On a mission - Page 6

Two Mission cops decided they'd rather get jobs for gang members than keep arresting them. And it's working.

Officers hold intervention for families with at-risk kids at the Mission station.

"This is what we really need to be doing," Cathey tells me. "Getting gang members to change is hard. If we can get them early enough, we have a much better chance."


I've been a political reporter for 30 years. I write, mostly, about intractable social problems. I know that poverty and desperation lead to crime, that broken families and inadequate schools put young people at risk of falling into violence. I am under no illusions.

When I first heard about Cathey and Sands, I thought: They're cops. Most of the time, cops aren't the best answer to deep-seated social problems and the crime that results. And I'm not going to pretend that these guys are softies — you have a warrant out, you get caught in the act, they'll pull you in, and it won't necessarily be nice.

What they're doing won't end gang violence in San Francisco, not by itself. Everyone knows that. This is a huge issue, one that will become more and more pronounced as the crazy, ancient and pointless war between the Norteños and Sureños plays out in a rapidly gentrifying neighborhood.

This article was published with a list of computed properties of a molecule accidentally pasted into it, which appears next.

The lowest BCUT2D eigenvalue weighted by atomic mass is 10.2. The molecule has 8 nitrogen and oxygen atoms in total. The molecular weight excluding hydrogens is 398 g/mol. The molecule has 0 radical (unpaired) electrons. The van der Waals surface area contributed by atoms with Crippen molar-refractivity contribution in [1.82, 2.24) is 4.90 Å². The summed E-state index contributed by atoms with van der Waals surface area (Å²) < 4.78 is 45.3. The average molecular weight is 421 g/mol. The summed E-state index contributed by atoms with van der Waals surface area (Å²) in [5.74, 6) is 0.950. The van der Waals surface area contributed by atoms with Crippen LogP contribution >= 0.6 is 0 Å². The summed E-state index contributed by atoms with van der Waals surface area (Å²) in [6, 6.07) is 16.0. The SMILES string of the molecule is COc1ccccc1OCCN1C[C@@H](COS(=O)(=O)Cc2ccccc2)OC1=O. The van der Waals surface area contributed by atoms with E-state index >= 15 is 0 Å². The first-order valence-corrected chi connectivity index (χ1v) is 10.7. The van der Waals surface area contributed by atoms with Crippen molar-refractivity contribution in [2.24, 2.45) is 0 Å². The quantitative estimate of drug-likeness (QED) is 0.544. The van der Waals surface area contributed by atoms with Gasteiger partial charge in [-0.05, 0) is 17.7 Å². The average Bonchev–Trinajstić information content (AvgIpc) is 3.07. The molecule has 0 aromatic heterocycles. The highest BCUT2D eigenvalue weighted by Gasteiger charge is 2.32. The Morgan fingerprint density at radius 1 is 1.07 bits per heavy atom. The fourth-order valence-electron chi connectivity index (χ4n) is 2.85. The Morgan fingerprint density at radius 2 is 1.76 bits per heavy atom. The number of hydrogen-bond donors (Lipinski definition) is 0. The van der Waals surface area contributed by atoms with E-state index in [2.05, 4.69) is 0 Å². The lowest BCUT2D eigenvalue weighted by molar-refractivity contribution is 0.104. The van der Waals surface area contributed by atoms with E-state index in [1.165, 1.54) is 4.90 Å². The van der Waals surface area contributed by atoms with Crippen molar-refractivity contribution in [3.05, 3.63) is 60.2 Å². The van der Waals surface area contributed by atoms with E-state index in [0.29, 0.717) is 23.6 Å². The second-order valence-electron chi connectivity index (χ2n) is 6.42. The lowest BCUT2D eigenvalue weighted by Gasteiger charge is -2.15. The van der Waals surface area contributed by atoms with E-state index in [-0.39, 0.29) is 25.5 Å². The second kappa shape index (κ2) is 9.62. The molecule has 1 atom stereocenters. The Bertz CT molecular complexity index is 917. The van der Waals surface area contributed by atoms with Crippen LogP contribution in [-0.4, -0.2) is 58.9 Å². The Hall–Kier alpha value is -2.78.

Cathey and Sands are by no means the only people fighting to end the carnage. Nonprofits, educators, social service agencies and others have spent years trying to break the gang cycle.

But there they are, every day, two guys with badges who see the blood and the pain on the streets, and are trying, with little bureaucracy or resources, to stop it. To save lives. One kid at a time.

"If we could get into all the middle schools, if we could expand this out, that's what would really work," Cathey told me. "That's where we can have the biggest impact.

Crime would come down; it would have to.

"I've been trying to get a meeting with the mayor." Paging Room 200, City Hall: Is anyone listening?